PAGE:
November 15, 2012 § Leave a comment
When I was young my mom had a wooden bear with “Love Bears All Things” written on it. Similar to this:
It sat on her bathroom counter and any time I watched her put on makeup, I would study it like you study a map. So delicate. So smooth. So confusing.
As a kid, I did not realize that “love bears all things” referenced I Corinthians 13:7. I just assumed it meant that my mom really liked bears – which was weird since this was really the only image of a bear we had in our house.
Now that I am grown I understand that “bears” is not a noun in this case. So, yay. True love enables us to tolerate.
But also, whatever you do, love bears.
November 14, 2012 § Leave a comment
It’s all fun and games until someone can’t think of anymore trivia. That makes no sense yet. Moving on.
My husband worked with the Pennsylvania Shakespeare Festival Tour this fall. On their road trips they played a game that Josh and I will probably continue to play on our road trips for years to come. This game is especially fun between two cars on walkie talkies (or phones if you’ve already joined the 21st century), but can also be played with a single car full of people. I like to call it:
20 Questions Trivia Stump (…which makes it sound like it’s got a wooden leg. Moving on.)
Team A thinks of a person for Team B to guess. Before B can ask a question about the mystery person, B must come up with a trivia question to stump A. If B can stump A with a trivia question, B gets to ask a yes-or-no question about the mystery person. For example:
Team A: I’m thinking of a person.
Team B: What was Doris Day’s first movie?
Team A: Calamity Jane.
Team B: Wrong. Romance on the High Seas. Is your person a man?
Team A: Yes.
Team B: What do James Garner, Cary Grant, and Jimmy Stewart have in common?
Team A: They were all from Arizona.
Team B: Wrong. They were all in movies with Doris Day. Is your person fictional?
Team A: No.
And so on. After 20 questions of trying to figure out the mystery person, Team B should be able to guess who the mystery person is. If not, Team A has won. Yada yada. You get the picture. Rules include:
- Mystery person must be a generally “known” person. Don’t pick your Aunt Clara Bixby whom no one else has met.
- All trivia questions must have known answers. Don’t ask, “What was the first movie that Doris Day and Rock Hudson did together?” if you don’t know what it was. (It was Pillow Talk. Please tell me you knew that. I’m sure you knew that. Moving on.)
It’s all fun and games until someone can’t think of anymore trivia. See? I knew that sentence would work somewhere in this post. I hope this made-up game entertains you – or at least inspired you to make up your own game for the road. Enjoy.
August 10, 2012 § Leave a comment
Matchy-matchy. I’ve never been a huge fan. Coordinate? Yes. Match? Blech.
I got a duvet cover for $20 at TJ Maxx in June, and I adore it.
It didn’t come with shams, so I’m taking this opportunity to think of ways to make the bedroom seem Feng Shui without them. Here’s some inspiration:
Go ye therefore and mix your linens.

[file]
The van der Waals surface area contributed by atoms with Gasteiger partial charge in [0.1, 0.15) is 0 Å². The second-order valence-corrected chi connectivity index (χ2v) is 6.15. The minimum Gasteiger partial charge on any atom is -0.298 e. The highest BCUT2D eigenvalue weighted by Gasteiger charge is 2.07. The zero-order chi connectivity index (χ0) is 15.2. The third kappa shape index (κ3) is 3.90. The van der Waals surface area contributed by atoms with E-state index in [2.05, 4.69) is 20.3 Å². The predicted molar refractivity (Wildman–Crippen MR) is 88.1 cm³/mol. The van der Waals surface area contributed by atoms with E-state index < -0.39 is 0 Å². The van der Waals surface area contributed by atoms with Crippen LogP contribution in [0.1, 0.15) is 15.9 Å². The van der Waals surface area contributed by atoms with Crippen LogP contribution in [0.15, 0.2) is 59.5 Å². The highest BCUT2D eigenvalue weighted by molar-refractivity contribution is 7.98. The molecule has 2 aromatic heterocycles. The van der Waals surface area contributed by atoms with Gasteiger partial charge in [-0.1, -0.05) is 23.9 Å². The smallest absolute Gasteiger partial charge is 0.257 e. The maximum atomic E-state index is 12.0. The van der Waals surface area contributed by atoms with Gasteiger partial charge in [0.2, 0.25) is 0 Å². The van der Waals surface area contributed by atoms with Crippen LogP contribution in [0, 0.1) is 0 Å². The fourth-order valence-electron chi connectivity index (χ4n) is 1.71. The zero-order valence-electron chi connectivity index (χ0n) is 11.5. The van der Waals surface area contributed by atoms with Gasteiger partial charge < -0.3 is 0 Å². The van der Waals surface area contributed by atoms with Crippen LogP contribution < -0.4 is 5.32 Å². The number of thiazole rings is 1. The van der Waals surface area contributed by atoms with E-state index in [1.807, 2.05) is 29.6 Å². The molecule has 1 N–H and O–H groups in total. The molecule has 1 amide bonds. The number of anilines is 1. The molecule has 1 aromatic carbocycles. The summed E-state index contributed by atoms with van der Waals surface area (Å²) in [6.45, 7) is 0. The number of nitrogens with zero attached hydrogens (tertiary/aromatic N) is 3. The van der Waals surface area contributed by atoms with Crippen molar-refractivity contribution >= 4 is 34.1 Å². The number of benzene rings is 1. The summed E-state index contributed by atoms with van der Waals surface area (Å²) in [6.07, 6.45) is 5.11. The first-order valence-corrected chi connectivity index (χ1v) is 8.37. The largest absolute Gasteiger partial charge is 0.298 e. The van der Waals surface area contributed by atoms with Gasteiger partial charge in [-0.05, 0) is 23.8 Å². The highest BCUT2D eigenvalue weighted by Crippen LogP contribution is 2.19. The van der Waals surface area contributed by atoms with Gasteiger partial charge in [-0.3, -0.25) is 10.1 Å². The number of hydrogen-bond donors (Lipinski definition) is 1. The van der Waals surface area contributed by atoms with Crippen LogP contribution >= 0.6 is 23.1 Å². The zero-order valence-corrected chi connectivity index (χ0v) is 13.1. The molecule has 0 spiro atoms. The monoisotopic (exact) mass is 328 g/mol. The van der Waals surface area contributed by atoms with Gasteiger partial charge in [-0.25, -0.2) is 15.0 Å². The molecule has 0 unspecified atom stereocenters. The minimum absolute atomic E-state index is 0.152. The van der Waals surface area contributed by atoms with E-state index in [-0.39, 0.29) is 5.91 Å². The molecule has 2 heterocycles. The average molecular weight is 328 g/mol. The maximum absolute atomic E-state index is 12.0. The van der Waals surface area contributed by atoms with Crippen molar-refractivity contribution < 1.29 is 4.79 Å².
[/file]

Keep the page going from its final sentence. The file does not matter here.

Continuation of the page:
July 30, 2012 § 6 Comments
When I was in college, I really liked this boy. He was totally a BMOC (Big Man On Campus), and I knew I could make him happy for the rest of our lives. My senior year, I asked him out to a group event, and he said yes. About 20 minutes into this event, I knew I never wanted to date this kid again.
It took a lot of bravery to ask this BMOC out. I’m so glad I did.
When I was a junior in high school, they brought on French as a language option instead of Latin (cake class), Spanish (cake class), or Computers (ew). I knew this new French class would be a lot of hard work, but I desperately wanted to discover the language of my heritage. By the end of two years of French classes, I spoke fairly well and discovered that I have a knack for understanding language.
It took a lot of bravery to begin and continue French classes. I’m so glad I did.
I’ve always struggled with what I want to do with my life. I’m good at a lot of things, but there are few things that I really love doing that will bring in revenue. (Why does no one pay me for each pin I post?!) There is some memo in my subconscious that says I have to have a career. After all, I have two undergraduate degrees and lots of special skills – surely I should be the CEO of something. (Or, at least the Administrative Assistant to the CEO.) If I don’t have some sort of a career, I’m just a bump on the log of society. I am a sponge in our marriage. I’m that girl who never really amounted to anything.
I was struggling with this thought last week, and as I cried in the bathtub, Josh kissed my forehead and reminded me to just enjoy living. In trying to figure out what I’m meant to do, I forget that I need to enjoy what I’m doing right now. Comparing is such a killjoy.
I enjoy theatre. I enjoy being involved with theatre to the point of affecting the culture around me. My skill in the theatre world is acting. I’ve discovered that I enjoy it enough to put the hard work into the details. And you better believe it’s hard work. This isn’t a new idea – I knew I wanted to be an actor since before Josh and I were married. But, suddenly he is done with school and starting professional jobs, and now it’s my turn to step back from a high-paying job and hone my acting skills.